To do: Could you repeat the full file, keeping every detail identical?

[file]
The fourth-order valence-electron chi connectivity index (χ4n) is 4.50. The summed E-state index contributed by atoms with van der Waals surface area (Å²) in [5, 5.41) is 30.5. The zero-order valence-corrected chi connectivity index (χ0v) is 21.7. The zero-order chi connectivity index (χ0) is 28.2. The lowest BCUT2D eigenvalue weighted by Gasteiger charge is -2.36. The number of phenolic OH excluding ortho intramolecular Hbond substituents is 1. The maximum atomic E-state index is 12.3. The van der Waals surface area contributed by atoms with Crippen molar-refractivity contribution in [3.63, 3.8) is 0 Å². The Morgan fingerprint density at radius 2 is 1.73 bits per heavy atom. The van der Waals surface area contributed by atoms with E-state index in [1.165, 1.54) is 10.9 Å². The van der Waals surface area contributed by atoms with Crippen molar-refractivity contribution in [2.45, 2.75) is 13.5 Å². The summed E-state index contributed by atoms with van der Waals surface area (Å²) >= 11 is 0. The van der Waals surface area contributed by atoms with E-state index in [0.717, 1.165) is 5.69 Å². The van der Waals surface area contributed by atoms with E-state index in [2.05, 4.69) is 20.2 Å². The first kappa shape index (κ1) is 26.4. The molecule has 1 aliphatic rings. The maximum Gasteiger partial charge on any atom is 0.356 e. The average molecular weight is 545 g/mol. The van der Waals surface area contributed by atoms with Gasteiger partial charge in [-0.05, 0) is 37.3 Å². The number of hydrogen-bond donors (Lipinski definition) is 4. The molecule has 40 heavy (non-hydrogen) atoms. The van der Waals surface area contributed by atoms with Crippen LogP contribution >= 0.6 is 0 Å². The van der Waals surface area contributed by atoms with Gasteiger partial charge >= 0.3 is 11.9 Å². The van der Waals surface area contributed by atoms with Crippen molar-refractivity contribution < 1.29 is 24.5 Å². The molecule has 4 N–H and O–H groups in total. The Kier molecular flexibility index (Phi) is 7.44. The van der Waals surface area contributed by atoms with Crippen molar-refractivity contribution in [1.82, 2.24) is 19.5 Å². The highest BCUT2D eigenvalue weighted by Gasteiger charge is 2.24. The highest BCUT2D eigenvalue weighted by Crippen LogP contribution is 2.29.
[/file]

The fourth-order valence-electron chi connectivity index (χ4n) is 4.50. The summed E-state index contributed by atoms with van der Waals surface area (Å²) in [5, 5.41) is 30.5. The zero-order valence-corrected chi connectivity index (χ0v) is 21.7. The zero-order chi connectivity index (χ0) is 28.2. The lowest BCUT2D eigenvalue weighted by Gasteiger charge is -2.36. The number of phenolic OH excluding ortho intramolecular Hbond substituents is 1. The maximum atomic E-state index is 12.3. The van der Waals surface area contributed by atoms with Crippen molar-refractivity contribution in [3.63, 3.8) is 0 Å². The Morgan fingerprint density at radius 2 is 1.73 bits per heavy atom. The van der Waals surface area contributed by atoms with E-state index in [1.165, 1.54) is 10.9 Å². The van der Waals surface area contributed by atoms with Crippen molar-refractivity contribution in [2.45, 2.75) is 13.5 Å². The summed E-state index contributed by atoms with van der Waals surface area (Å²) >= 11 is 0. The van der Waals surface area contributed by atoms with E-state index in [0.717, 1.165) is 5.69 Å². The van der Waals surface area contributed by atoms with E-state index in [2.05, 4.69) is 20.2 Å². The first kappa shape index (κ1) is 26.4. The molecule has 1 aliphatic rings. The maximum Gasteiger partial charge on any atom is 0.356 e. The average molecular weight is 545 g/mol. The van der Waals surface area contributed by atoms with Gasteiger partial charge in [-0.05, 0) is 37.3 Å². The number of hydrogen-bond donors (Lipinski definition) is 4. The molecule has 40 heavy (non-hydrogen) atoms. The van der Waals surface area contributed by atoms with Crippen LogP contribution >= 0.6 is 0 Å². The van der Waals surface area contributed by atoms with Gasteiger partial charge >= 0.3 is 11.9 Å². The van der Waals surface area contributed by atoms with Crippen molar-refractivity contribution < 1.29 is 24.5 Å². The molecule has 4 N–H and O–H groups in total. The Kier molecular flexibility index (Phi) is 7.44. The van der Waals surface area contributed by atoms with Crippen molar-refractivity contribution in [1.82, 2.24) is 19.5 Å². The highest BCUT2D eigenvalue weighted by Gasteiger charge is 2.24. The highest BCUT2D eigenvalue weighted by Crippen LogP contribution is 2.29.